Worm Breeder's Gazette 7(2): 53
These abstracts should not be cited in bibliographies. Material contained herein should be treated as personal communication and should be cited as such only with the consent of the author.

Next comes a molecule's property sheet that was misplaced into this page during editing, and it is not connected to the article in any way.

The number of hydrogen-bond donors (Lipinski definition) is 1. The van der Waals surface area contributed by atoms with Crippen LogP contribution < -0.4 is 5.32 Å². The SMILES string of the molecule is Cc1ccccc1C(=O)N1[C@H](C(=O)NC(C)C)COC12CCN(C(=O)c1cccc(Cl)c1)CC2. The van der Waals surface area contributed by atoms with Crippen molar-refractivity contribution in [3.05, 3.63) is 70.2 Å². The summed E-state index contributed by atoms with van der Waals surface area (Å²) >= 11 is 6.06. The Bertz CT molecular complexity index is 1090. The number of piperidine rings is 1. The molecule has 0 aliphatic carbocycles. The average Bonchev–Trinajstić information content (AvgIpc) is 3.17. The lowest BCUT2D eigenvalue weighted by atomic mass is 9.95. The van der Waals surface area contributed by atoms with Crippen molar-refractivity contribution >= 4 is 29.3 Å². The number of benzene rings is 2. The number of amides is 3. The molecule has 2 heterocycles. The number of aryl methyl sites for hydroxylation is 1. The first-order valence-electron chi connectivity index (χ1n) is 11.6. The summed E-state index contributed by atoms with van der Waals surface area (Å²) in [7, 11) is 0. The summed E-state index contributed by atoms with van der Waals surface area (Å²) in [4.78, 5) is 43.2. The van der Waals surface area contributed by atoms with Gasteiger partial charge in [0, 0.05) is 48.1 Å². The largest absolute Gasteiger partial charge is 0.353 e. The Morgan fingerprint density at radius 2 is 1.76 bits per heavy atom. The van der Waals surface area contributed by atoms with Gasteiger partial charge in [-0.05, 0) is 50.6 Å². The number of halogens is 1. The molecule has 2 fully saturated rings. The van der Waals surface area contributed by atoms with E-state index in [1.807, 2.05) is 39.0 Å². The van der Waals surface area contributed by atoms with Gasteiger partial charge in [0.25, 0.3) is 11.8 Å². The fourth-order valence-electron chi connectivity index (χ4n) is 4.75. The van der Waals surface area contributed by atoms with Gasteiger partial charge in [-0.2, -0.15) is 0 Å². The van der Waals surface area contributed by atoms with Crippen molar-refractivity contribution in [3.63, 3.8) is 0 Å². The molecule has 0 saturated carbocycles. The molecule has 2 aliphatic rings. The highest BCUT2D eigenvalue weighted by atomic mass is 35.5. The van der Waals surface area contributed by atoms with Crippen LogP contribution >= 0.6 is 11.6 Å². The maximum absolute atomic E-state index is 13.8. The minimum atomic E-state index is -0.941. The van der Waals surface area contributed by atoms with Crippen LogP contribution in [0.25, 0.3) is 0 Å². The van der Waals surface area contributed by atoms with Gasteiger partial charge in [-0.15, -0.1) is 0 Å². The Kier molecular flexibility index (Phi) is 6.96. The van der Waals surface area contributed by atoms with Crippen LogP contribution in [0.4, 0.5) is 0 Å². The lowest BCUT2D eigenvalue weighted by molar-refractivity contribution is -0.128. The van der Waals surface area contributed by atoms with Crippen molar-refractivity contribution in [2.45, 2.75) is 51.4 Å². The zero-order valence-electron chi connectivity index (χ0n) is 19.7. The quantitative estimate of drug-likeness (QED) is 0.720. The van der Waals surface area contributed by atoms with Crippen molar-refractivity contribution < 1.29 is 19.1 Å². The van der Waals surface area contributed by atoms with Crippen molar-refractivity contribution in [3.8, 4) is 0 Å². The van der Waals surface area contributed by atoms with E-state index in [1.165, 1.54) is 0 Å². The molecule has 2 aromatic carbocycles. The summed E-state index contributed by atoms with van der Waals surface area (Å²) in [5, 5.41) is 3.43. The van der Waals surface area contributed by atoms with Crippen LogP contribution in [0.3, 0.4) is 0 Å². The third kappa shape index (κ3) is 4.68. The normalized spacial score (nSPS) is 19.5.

I have developed a procedure for staining C. elegans neuronal cells in the head. The procedure uses paraformaldehyde and proteinase K (as suggested by F. Schachat) and appears to overcome penetration problems in larger animals with minimal distortion of the relative positions of cells, which may facilitate the identification of the stained cells. 1) Prefixation with paraformaldehyde; a plate of young adults are washed off bacteria and incubated with 1ml of 2% paraformaldehyde in PBS in a test tube overnight at 0 C. 2) Proteinase K treatment; after washing the prefixed animals with M9 buffer several times, a portion is transferred onto a small agar plate. Twenty animals are picked and placed into a 5 l drop of proteinase K solution (2mg/ml, prepared by diluting stock solution of 10mg/ml enzyme per 1ml tris-Cl, 10mM, pH 8.0 with M9 buffer) on a microscope slide subbed with gelatin. (Gall and Pardue. 1971. Methods in Enzymology XXI pp.470-480.) The slide is kept in a humidified chamber ( an inverted agar plate) during the picking operation to minimize evaporation. The animals on the slide are subsequently cut behind the pharynx with a surgical blade. Again to minimize evaporation during the cutting operation, the slide is kept on a glass petri plate filled with ice-water. The incubation with proteinase K then continues in a humidified chamber for 15 to 35 min at room temperature. 3) Postfixation with methanol and acetone; slides are frozen and fixed as described for eggs (procedures 2) and 3) in WBG 7 (1) pp.73) except that solutions of alcohols for rehydration have been kept at -20 C prior to use and the 30% ethanol and subsequent PBS steps are omitted to minimize loss of specimens during the procedure. 4) Incubation with antibodies; after 50% ethanol step, the excess rehydration solution is wiped off the slide and 50-100 l of a BSA solution ( 10mg/ml in PBS) containing 1mM PMSF is added onto the specimens. The head portions are then transferred into a well on a multitest slide (8 well, Flow Laboratories) with a finely drawn pipette and rinsed with 20 l of the above solution 3 times (each for at least 15 min at room temperature). Antibody solution, 20 l, containing 0.2% saponin and 1mg/ml BSA is pipetted onto the head specimens and the slide is placed in a humidified chamber overnight at room temperature. The specimens are washed 3 times (each for 15 min at room temperature) with PBS containing 0.2% saponin and then incubated with FITC-conjugated second antibody solution containing 0.2% saponin for 1 hour at 37 C. It is then rinsed as before and examined with a fluorescence microscope. Some three quarters of the head specimens in a well can be stained more or less by this method using a monoclonal antibody obtained in our laboratory, which appears to recognize some specific neurones in the worm head (probably IL2). Step 1) is necessary to minimize distortion of the relative positions of the neuronal cells in the head during the next steps which are in turn required for penetration of antibodies.